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Who owns what, anyway?

The right to repair.

John Deere Corporate Might Have Reason to Panic, But Farmers Will Love What’s Happening
Farmers have been battling the manufacturers of their high-tech farming machinery for years over the right to repair their equipment on their own.

Major companies in the space, including John Deere, began restricting products to manufacturer exclusive service contracts.

These contracts lock out the farmers who own tractors, for instance, from making even small repairs to their machines. Instead, when something breaks down, farmers have to call the manufacturer or dealer to schedule a repairman to come out and service the device, forcing the farmer to shut down his operations while waiting for the repairman to come out to the farm.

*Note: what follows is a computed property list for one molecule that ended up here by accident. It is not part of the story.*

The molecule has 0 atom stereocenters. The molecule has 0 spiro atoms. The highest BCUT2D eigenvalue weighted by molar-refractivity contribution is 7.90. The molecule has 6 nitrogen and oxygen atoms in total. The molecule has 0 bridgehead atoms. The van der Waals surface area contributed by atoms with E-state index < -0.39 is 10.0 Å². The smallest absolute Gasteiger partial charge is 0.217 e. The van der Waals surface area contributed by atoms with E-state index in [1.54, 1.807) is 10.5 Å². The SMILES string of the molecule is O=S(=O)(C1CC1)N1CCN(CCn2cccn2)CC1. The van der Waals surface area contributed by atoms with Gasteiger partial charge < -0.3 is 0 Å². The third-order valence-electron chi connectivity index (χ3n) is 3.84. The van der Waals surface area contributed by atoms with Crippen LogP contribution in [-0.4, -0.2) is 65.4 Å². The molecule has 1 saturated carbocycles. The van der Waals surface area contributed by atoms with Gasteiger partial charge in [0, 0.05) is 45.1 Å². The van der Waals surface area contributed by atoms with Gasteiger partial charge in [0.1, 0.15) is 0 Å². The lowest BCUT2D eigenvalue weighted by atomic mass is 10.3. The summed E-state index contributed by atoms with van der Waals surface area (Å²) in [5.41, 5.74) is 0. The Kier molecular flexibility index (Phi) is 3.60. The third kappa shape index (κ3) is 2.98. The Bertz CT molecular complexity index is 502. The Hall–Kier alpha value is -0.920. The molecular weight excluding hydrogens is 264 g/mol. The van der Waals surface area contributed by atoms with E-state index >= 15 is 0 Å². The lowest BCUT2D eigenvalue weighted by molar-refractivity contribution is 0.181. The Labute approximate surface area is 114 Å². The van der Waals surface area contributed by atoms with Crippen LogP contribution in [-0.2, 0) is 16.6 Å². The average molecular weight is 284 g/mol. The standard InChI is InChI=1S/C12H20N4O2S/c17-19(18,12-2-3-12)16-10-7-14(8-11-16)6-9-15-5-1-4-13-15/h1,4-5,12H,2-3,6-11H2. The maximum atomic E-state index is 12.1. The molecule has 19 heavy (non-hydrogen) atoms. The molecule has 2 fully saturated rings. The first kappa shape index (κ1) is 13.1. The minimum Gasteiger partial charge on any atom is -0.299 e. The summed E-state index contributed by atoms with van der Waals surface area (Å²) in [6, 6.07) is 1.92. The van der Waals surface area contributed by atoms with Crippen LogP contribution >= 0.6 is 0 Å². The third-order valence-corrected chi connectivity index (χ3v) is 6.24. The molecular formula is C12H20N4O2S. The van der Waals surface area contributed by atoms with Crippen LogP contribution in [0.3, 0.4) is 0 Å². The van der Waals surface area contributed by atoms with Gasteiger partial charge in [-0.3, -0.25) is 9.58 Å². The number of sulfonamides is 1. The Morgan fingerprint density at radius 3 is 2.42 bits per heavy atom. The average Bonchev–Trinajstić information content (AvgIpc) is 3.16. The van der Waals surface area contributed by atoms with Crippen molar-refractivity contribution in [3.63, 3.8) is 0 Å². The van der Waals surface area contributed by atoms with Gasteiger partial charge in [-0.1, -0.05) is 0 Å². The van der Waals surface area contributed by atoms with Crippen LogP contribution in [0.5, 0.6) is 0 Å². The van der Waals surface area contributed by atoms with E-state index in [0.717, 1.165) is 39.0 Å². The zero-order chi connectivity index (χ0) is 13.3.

This is obviously a serious problem for farmers who are under strict time restrictions during planting and harvesting seasons.

Farmers have been contesting this situation for years, ever since some manufacturers of equipment have begun implementing such exclusionary practices. It has resulted in a campaign among farmers called the “right to repair” movement, where farmers are fighting for the right to make repairs to the tractors and other instruments they bought and own.

The farmers claim that they lose money and time while waiting for these repair men to show up. Not only that, but they contend that if a tractor maker holds the sole right to repair, then the farmers don’t really even own their tractors despite paying tens of thousands for the vehicles.

As the truck drivers always say, so it is for the farmers: if the wheels ain’t turning, they ain’t earning. Not that the corporate types at John Deere, in defense of their “right” to bleed hardworking farmers like a deer tick on a hound with those exorbitantly priced “maintenance contracts” of theirs, give a discernible damn about that.

Now, however, the state of Colorado has become the first to give farmers the legal right to repair their equipment without being forced to pay for a manufacturer’s repair teams. That law was passed on Tuesday.